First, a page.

2 California Nurses Reflect on Vaccine Mandates as State Prepares to Add Laws

By Cynthia Cai
Cynthia Cai
Cynthia Cai
Cynthia is a reporter based in the San Francisco Bay Area covering Northern California news.
April 5, 2022 Updated: April 5, 2022

As California state lawmakers prepare to vote on seven COVID-19-related bills this month, two nurses reflected on how their hospitals managed vaccine mandates and religious exemptions.

“There’s a lot of data suggesting that the mandate we did, didn’t make a lot of difference,” said Authur Gorman, a registered nurse from northern California’s Shasta County. “Going forward, I want people to research that data, but I also want them to do local control.”

Gorman said California’s blanket mandate pushed many healthcare workers out from their jobs during the pandemic.

Gorman said that when the state mandated vaccines for all healthcare workers, many staff at Mercy Medical Center in Redding—the hospital he worked at—were put on leave. Then in July 2021, the state implemented a vaccine mandate for all healthcare workers. Those who did not comply by Sept. 30, 2021, were put on leave.

Gorman said that mandating the vaccine didn’t make sense from a healthcare perspective.

“[For] many other diseases we have, if you get the natural infection, then you don’t need a vaccination for it, like chicken pox or measles,” he told The Epoch Times.

He said it didn’t make sense for people like himself to take the vaccine after they had contracted COVID-19 and recovered. He contracted COVID-19 in April 2020 and again in Dec. 2020.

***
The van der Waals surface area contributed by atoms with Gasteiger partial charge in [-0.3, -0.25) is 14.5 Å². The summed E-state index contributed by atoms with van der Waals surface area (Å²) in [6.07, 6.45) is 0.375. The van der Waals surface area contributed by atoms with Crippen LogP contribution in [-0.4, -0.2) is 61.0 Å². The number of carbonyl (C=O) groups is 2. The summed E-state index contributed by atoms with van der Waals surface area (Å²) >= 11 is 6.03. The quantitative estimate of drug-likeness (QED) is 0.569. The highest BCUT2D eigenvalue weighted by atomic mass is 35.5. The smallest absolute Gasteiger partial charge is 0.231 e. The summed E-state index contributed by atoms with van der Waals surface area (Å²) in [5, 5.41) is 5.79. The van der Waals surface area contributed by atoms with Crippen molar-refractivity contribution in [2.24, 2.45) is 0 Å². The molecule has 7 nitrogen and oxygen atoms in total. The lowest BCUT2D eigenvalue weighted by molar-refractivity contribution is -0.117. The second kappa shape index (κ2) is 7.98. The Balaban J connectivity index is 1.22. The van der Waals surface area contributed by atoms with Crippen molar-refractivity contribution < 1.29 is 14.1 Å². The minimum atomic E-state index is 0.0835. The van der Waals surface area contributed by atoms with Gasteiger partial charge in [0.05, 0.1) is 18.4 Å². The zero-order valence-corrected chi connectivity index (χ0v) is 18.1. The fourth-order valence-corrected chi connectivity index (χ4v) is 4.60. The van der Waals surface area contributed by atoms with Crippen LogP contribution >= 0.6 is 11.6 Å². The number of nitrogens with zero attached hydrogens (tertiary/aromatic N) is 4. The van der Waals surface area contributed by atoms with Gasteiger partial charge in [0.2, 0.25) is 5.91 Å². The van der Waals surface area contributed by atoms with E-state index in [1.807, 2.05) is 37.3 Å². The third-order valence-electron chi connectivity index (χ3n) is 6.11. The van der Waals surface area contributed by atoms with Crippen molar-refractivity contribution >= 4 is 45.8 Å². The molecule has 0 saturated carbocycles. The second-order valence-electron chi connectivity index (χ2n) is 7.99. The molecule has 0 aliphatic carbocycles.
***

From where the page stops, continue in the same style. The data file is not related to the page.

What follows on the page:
“I worked in the vaccine clinics, giving vaccines. I probably gave over 700 vaccines, trying to get the community to a level that we thought would reach herd immunity with natural immunity and vaccination immunity,” said Gorman.

Epoch Times Photo
Authur and Katie Gorman during a video interview on March 15, 2022. (Cynthia Cai/The Epoch Times)

After the mandates were in place, the National Guard was called in Oct. 2021 to help staff hospitals in Shasta County and throughout the state. Gorman explained that National Guard members were going around various counties to support areas with large surges and helping with patient care, drawing blood, and other general tasks.

He said that aside from natural immunity, many of his coworkers didn’t want the vaccine for religious or personal reasons and protested the mandates.

“Many of the people I worked with got denied the religious exemption multiple times,” Gorman said.

He said his exemption was accepted but many of his coworkers’ requests were denied. He described the exemption process as long and arbitrary.

“[The hospital] said they sent everything out to a third party, so the third-party agency was supposed to follow what the federal guidelines were for accepting religious exemptions,” said Gorman. “Some people put in a medical exemption for the religious exemption and got approved, which [the hospital] said was an automatic denial, but those folks got approved. Other people that put in a religious exemption got denied.”

Epoch Times Photo
Craig and Regina Sharrett during a video interview on March 23, 2022. (Cynthia Cai/The Epoch Times)

Craig Sharrett, another nurse from Shasta County, said he had a similar experience with the religious exemption at his hospital, though he did not specify the hospital name due to privacy concerns.